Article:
The leg-rest mounting linkage 130 is virtually identical to that shown in FIGS. 1, 2 and 3 and consists of first, second, third and fourth leg-rest links 160, 164, 170, 174 connected among themselves and to the seat 120 and leg-rest 124 at pivots 162, 172, 178, 166, 176, 177, 170, 168, all in the manner as described in detail for chair 19 of FIGS. 1, 2 and 3. The actuating link 180 is connected to the leg-rest linkage at pivot 176 and is pivoted to the frame of the chair at the forward end of the siderail 112 at the leg-rest actuating pivot 182. An upright sitting position stop 184 is pressed outwardly of the material of the leg-rest link and engages a notch 184a formed in the leg-rest link 174 to accurately define the closed position of the leg-rest linkage 130 when the leg-rest 124 is in its closed position below and the front edge of the seat 120.

A squencing pin 186 is mounted on the side rail 112 and is in position to abut a surface 188 formed on the seat control lever 138 during the beginning and most of the movement of that element during the first movement phase to further assure a preclusion of motion of the body-supporting unit in its second movement phase prior to completion of the first movement phase. Although it is unlikely that such unwanted motion could occur (because of the operation of the leg-rest actuating link 180 with the leg-rest link the position of the seat control lever 138 with respect to the side rail 112a is such that the extremely simple and extremely inexpensive provision of a single pin on the side rail 112a can preclude second movement phase motion even under such abnormal conditions as someone grasping the front of the seat 120 attempting to lift it upwardly or someone exerting a strong moment on the back-rest 122.

The seat control lever 138 has a further pivot 158 connected to the front of the connecting link 154 the rear of which is connected at pivot 156 to the lower end of the back-rest strap 122a and therefore to the lower end of back-rest 122. The four bar linkage for operation and control of the seat and back-rest during the second movement phase is thus established in the back-rest strap 122a, the seat rail 120a between the seat-back-rest pivot 144 and the pivot 140, the seat control lever 138 between the pivot 140 and the pivot 158 and the connecting link 154. A notch 142a is formed in the upper surface of the connecting link 154 which engages the stop 142 on the seat 7 control lever when the fully reclined position is reached (see FIG. 6).

Reference is now made to FIGS. 7, 8 and 9 for a description of a second embodiment of the present invention generally similar to chair 10 but with a variation in the specific linkage arrangement. The chair of FIGS. 7, 8 and 9 is generally similar to the chair 10 shown in FIGS. 1, 2 and 3 and will be described in the same terms using part numbers analogous to those used in connection with chair 19 numbers but in the 200 series rather than the tens series. The chair 210 includes a support 212 with cross braces 214, legs 216, arms 218 and a body-supporting unit comprising a seat 220 and back-rest 222 and a legrest 224 mounted in the frame 212 by means of a mounting linkage 226 comprising a body-supporting unit mounting linkage 228 and leg-rest mounting linkage 230. The leg-rest mounting linkage 230 is identical to that shown in FIGS. 1, 2 and 3 and hence will not be further described here.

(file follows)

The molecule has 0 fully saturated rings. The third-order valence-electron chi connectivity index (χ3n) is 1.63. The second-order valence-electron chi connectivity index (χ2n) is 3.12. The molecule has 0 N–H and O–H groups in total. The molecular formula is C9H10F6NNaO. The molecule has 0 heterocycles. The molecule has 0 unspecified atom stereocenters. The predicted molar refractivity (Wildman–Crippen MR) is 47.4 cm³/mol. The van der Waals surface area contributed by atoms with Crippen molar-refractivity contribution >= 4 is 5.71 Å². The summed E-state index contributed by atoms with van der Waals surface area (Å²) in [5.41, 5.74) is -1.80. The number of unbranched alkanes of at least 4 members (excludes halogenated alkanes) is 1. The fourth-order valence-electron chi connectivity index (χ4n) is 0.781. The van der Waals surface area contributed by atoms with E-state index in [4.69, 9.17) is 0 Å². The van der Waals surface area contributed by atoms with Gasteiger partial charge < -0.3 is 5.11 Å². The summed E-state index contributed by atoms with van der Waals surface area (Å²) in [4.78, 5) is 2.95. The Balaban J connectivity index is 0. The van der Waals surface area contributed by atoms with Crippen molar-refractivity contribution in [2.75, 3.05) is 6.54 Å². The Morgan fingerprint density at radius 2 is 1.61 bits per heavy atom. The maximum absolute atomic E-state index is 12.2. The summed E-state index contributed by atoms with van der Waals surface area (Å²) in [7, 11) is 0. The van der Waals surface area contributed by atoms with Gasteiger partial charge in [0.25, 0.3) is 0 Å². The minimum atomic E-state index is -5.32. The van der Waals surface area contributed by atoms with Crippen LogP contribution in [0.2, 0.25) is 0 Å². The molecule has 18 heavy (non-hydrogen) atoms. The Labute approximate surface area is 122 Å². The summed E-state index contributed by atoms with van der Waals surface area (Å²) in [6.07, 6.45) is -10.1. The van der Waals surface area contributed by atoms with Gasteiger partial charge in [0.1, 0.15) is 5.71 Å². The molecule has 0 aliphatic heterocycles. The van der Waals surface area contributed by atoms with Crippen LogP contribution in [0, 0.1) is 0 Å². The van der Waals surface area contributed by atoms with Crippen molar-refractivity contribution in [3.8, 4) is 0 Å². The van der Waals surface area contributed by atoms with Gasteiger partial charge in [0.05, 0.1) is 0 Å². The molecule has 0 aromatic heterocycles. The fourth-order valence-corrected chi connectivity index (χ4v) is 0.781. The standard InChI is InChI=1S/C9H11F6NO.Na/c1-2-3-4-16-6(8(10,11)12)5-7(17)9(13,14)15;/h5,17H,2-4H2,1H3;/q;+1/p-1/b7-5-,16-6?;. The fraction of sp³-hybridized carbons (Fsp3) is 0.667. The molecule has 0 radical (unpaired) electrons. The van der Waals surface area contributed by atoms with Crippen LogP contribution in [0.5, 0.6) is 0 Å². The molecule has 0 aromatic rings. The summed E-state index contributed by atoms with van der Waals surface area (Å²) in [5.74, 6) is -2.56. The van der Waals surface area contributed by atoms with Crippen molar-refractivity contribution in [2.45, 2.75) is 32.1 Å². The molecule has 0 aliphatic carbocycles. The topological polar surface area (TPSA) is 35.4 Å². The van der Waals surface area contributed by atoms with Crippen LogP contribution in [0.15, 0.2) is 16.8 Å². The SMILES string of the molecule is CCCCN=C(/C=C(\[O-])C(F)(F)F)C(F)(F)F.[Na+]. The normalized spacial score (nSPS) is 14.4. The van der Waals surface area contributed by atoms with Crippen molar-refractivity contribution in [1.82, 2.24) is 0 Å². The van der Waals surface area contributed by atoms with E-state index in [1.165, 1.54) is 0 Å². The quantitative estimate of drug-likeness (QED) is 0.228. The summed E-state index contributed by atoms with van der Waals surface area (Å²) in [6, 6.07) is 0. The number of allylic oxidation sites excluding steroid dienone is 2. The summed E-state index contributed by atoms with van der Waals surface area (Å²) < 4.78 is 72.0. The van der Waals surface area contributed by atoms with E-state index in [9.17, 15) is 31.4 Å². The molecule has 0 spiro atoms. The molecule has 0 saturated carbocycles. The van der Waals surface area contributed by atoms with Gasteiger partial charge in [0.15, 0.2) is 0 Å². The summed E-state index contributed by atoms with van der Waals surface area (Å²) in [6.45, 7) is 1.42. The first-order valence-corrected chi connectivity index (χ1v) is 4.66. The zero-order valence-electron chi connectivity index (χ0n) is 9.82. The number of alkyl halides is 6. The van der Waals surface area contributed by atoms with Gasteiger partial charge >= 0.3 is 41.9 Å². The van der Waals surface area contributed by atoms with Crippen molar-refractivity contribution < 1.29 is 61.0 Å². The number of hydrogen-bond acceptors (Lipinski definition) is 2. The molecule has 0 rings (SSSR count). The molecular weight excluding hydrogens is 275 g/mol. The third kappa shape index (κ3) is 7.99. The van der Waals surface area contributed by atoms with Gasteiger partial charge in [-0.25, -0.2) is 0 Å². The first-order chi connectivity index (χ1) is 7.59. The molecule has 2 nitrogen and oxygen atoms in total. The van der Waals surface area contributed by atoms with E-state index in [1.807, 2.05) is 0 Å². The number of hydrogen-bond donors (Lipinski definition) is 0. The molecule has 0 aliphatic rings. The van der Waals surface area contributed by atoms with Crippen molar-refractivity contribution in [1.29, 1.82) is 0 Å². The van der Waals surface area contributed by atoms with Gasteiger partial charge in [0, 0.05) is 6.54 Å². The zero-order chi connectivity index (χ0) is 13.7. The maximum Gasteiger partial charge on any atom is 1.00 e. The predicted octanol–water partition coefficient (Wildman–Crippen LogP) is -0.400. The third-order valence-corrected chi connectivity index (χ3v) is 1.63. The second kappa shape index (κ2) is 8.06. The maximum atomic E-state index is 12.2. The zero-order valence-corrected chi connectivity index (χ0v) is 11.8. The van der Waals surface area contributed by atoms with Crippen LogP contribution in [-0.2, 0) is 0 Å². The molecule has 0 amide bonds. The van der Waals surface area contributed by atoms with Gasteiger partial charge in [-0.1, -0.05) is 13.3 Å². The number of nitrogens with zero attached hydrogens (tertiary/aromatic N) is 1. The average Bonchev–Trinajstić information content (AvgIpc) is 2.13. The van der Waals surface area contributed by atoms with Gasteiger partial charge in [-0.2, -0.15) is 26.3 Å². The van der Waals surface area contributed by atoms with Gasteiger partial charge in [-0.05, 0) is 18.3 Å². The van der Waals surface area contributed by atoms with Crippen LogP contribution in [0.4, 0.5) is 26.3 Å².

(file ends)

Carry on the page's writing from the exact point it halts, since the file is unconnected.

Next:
The body-supporting unit mounting linkage 228 includes a front guide link 232 mounted at its lower end on the front pivotal mount 234 and is interconnected to a seat control lever 238 at the front guide link pivot 236. The seat control lever 238 is interconnected with the seat 220 by the connecting link 254 which is connected at its upper end to a second pivot 240 of the seat control lever and which is pivotally mounted at its lower end on the seat at seat pivot 256. At its rearward end, the seat con trol lever 238 is interconnected with the back-rest 222 at a back-rest extension 222a and specifically at the pivot 258. The back-rest 222 is pivoted to the seat 220 at a seat-back-rest pivot 244 and is further mounted on the frame 212 by the back-rest link or rear guide link 246 at the back-rest pivot 250, the back-rest link 246 being mounted on the frame 212 at the rear pivotal mount 248. An appropriate stop 252 is provided to define the rearwardmost position of the back-rest link 246 thereby to allow the back-rest pivot 250 to function as a stationary pivot during the second movement phase. A stop 242 is mounted on the seat 220 and engages the seat control lever 238 (or the front of the back-rest extension 222a) during the first movement phase essentially holding the seat control lever stationary during that phase of movement such that the pivotal connection 236 of the upper end of the front guide link 232 serves as a fixed pivot point on the seat 220 during the first movement phase.

During the first movement phase in response to rearward pressure by the chair occupant, the front guide link 232 pivots rearwardly (in a clockwise direction) about the front pivotal mount 234 and the rear guide link or backrest link 246 similarly pivots rearwardly about the rear pivotal mount 248 thus transporting the seat 220 and the back-rest 220 rearwardly and tilting same slightly until the rear guide link 246 engages the stop 252 defining the intermediate, tilted sitting position of FIG. 2. During this movement, the leg-rest mounting linkage 230 is actuated by the actuating link 280 to move the leg-rest 224 to its extended leg-supporting position.